The Butts County School System has been awarded a $3,917,325 L4GA (Literacy for Learning, Living and Leading in Georgia) grant to support literacy in the community for the next five years. Plans for the grant, which equals $783,465 a year for five years, include a book a month for children ages birth to 5 years, providing every teacher with a classroom library, and developing a library on wheels — the BCSS Express — to take books and technology out into the county.
Superintendent Dr. Todd Simpson and Dr. Fran Dundore, director of Professional Learning and Assessment, made a presentation about the literacy program to the Board of Education at a called work session prior to their meeting on Oct. 6.
Simpson told the BOE about a year ago the first meeting of the Butts County Literacy Task Force was convened, with 70-80 community members joining system staff to support literacy in the community.
“We began establishing relationships with our community partners and pursuing becoming a ‘Get Georgia Reading Community,’” Simpson said. “It is demonstrating as a community and school system that we have the capacity to work together to do things that support literacy in terms of student achievement and quality of life, and developing a strong literacy plan within the schools. Within about two months, we became a ‘Get Georgia Reading Community.”
Simpson said during the process they learned about a new round of L4GA grants from the Georgia Department of Education, and decided to go after the grant.
“We knew it would be a very competitive process,” he said. “We thought we would find out in March, but because of the pandemic, it ended up being late May before we found out the children of Butts County were awarded a grant of $3,917,325 over the next five years. We’ve spent the last couple of months being trained, and having our budgets and initiatives approved, to get ourselves ready to implement the program, and to be able to tell the community what we are going to do differently now that we’ve got the money.”
Dundore outlined the plans the school system has for implementing the program, which include taking the presentation “on the road” as they begin to ramp up the initiative.
Dundore said part of the funding will focus on a birth to 5 years of age initiative, with every child in Butts County from birth to 5 years old having an age-appropriate book delivered to their house every month for five years, working in conjunction with the Ferst Foundation.
“A one year can play with a book, turn pages, start to make connections from the pictures to the words,” Dundore said. “We figure there are around 1,200 children in Butts County who are not yet school age, who can be the recipients of one book per month until they’re 5 years old.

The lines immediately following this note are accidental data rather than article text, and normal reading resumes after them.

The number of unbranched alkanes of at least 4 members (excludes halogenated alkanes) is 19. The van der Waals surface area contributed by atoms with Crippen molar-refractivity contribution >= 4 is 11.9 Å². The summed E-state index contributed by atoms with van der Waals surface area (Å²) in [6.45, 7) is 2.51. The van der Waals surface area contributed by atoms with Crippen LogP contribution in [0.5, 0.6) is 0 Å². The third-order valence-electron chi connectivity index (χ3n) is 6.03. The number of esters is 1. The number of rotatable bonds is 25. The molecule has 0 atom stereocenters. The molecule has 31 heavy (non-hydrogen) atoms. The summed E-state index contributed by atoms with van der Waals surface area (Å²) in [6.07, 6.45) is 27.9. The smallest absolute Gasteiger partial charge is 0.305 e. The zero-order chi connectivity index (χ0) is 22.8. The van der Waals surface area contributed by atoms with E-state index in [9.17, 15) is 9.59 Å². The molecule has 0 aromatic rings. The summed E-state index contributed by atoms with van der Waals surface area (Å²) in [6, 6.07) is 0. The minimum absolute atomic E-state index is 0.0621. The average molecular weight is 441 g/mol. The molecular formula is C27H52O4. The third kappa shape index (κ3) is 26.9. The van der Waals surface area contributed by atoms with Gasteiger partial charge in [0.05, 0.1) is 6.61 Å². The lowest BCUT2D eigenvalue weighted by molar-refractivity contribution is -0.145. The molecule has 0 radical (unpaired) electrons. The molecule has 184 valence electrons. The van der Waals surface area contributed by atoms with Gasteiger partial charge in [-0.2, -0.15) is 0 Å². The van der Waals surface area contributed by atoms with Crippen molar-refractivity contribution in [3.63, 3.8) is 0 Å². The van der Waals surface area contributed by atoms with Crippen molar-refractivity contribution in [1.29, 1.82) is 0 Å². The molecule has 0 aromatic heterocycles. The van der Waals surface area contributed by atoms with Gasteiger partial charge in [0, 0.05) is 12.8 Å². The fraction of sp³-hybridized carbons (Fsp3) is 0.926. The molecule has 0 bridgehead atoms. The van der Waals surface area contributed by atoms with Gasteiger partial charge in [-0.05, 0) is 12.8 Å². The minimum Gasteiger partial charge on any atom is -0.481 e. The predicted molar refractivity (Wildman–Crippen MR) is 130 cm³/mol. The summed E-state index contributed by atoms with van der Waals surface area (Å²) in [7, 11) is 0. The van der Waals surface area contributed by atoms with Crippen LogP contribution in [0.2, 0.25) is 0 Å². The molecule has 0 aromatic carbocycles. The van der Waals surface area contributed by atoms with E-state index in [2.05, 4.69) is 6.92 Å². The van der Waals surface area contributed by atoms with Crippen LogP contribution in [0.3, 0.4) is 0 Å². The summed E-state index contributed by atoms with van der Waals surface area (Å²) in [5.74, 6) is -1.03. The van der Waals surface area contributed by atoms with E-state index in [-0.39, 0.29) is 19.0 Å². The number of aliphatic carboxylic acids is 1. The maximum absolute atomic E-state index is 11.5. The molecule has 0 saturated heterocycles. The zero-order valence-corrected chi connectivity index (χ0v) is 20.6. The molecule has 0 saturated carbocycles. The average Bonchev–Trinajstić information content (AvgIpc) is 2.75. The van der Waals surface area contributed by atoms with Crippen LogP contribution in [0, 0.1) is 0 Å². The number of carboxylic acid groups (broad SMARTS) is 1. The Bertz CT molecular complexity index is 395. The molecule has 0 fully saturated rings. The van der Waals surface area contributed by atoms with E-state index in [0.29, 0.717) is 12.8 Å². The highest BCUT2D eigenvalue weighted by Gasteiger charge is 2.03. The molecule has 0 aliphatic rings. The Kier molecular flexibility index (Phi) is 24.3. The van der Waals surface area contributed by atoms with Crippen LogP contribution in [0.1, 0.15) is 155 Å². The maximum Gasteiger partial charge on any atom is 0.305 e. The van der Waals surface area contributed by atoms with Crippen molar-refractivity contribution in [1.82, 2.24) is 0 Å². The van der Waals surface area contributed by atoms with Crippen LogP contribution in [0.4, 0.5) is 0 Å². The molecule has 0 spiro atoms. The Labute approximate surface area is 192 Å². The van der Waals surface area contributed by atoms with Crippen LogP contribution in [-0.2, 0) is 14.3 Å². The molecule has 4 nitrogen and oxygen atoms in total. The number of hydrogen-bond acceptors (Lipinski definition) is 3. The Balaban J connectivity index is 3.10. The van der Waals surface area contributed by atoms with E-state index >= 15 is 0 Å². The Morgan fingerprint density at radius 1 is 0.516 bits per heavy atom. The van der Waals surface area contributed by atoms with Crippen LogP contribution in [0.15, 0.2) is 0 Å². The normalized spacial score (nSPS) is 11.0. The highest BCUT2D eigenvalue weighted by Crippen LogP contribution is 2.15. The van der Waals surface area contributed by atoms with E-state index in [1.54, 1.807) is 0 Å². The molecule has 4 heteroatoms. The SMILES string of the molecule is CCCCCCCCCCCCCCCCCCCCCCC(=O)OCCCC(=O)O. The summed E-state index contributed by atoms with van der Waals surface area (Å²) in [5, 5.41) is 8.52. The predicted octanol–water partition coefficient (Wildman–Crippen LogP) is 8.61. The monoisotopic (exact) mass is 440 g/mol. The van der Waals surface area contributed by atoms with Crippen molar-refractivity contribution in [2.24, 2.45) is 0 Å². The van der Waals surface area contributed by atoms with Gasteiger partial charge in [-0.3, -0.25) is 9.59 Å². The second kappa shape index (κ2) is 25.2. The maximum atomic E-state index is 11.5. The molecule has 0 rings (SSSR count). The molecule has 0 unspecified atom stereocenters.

“If you think about a toddler, their early language development has them learning to say ‘Mama,’ ‘Dada,’ and make sounds. You have them sitting in your lap and you have that book that has just been delivered with a picture of a rabbit or a cow or a pig, and you connect that picture to a word, that’s how language develops. The earlier you get that started, the better they will do in school.”
Dundore said they will also be able to provide every teacher in Butts County with a classroom library, based on what they teach, for their students to use, along with access to professional learning to support literacy instruction.
Dundore said a dream that they have had will be brought to life through the grant by outfitting a school bus to become the BCSS Express, a library on wheels.
“I remember as a child a bookmobile that went from neighborhood to neighborhood,” recalled Dundore. “You would check out a book, and two weeks later the Bookmobile would return and you could check the book back in and check out another book.
“We are currently in the process of outfitting the BCSS Express with technology, bookshelves and books, and take the bus out to locations in the county. We plan to have an awning and rollout mat where we can do lessons and demonstrations, or just read a book.”
Dr. Simpson said the literacy initiative will not solve all problems, but it is a giant step in the right direction.
“We’re excited because we believe this will make a statement to our community and to those who are passing through our community that literacy is important to us,” he said. That we are a literacy-focused community. It is something that can bring the community together.”
Students will be tracked for progress throughout their ages. For birth through 5, the measures will be letter recognition, rhyme recognition, and matching pictures with words. For elementary school students (K-3), it will be first sound fluency, letter naming and recognition, comprehension, and lexile level (the numeric representation of an individual’s reading ability). For secondary students (6-11), the measures will be reading ability and text complexity.
Simpson said there are several ways for the community to get involved in the initiative. One way is by volunteering to read to students in the elementary schools. Another way is to put a “We Are A Get Georgia Reading Community” sign in their yard. Signs are available at the school system office.